I hadn’t thought much about imposter syndrome until I was in grad school studying psychology and getting ready to start seeing clients in my internship. Grad school can only do so much to prepare a new therapist to sit with a client for the first time. As I walked into the room with my first client, I thought, “This poor person. They got me as a therapist. I don’t know what I’m doing! What if I cause some sort of irreparable damage!?! I shouldn’t be here.” While I made it through that session and many others after it, the feeling of being an imposter doesn’t go away easily. In fact, it may never go away completely.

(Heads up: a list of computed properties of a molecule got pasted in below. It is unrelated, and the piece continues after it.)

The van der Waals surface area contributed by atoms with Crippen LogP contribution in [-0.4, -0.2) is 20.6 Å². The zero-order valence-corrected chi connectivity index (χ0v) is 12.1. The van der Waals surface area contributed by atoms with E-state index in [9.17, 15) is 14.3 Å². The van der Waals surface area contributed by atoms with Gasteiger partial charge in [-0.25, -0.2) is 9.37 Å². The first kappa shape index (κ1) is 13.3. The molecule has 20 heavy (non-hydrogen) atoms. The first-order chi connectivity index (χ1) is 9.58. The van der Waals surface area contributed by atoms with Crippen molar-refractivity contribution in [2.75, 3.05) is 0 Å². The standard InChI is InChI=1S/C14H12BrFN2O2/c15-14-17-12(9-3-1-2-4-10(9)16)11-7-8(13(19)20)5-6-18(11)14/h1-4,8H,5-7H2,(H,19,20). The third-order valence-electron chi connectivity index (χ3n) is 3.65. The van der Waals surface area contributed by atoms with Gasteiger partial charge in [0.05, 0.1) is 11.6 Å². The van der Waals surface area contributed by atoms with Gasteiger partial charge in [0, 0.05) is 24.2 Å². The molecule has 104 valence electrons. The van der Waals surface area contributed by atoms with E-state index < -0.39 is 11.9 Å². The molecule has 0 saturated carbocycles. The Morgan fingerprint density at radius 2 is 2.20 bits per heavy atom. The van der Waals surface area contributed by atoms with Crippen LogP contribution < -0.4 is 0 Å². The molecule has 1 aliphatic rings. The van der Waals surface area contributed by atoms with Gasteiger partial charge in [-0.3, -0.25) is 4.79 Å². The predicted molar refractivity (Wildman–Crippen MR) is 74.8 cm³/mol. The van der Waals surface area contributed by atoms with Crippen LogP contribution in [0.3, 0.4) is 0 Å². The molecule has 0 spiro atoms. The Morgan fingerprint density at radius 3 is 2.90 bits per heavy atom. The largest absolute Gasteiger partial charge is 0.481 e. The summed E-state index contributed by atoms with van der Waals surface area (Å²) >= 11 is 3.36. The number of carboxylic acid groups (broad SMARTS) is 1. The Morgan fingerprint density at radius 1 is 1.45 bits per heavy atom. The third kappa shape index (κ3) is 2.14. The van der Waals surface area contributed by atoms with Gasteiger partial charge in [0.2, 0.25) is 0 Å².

Jenny Larson loves her work as a therapist at Live True Counseling and as a Volunteer Counselor at William Temple House. When not seeing clients, she can be found reading psychology books and celebrity memoirs, watching bad (good) 80s movies, and sewing or baking. While self-identified as a cat person, she also has a fondness for dogs and other animals.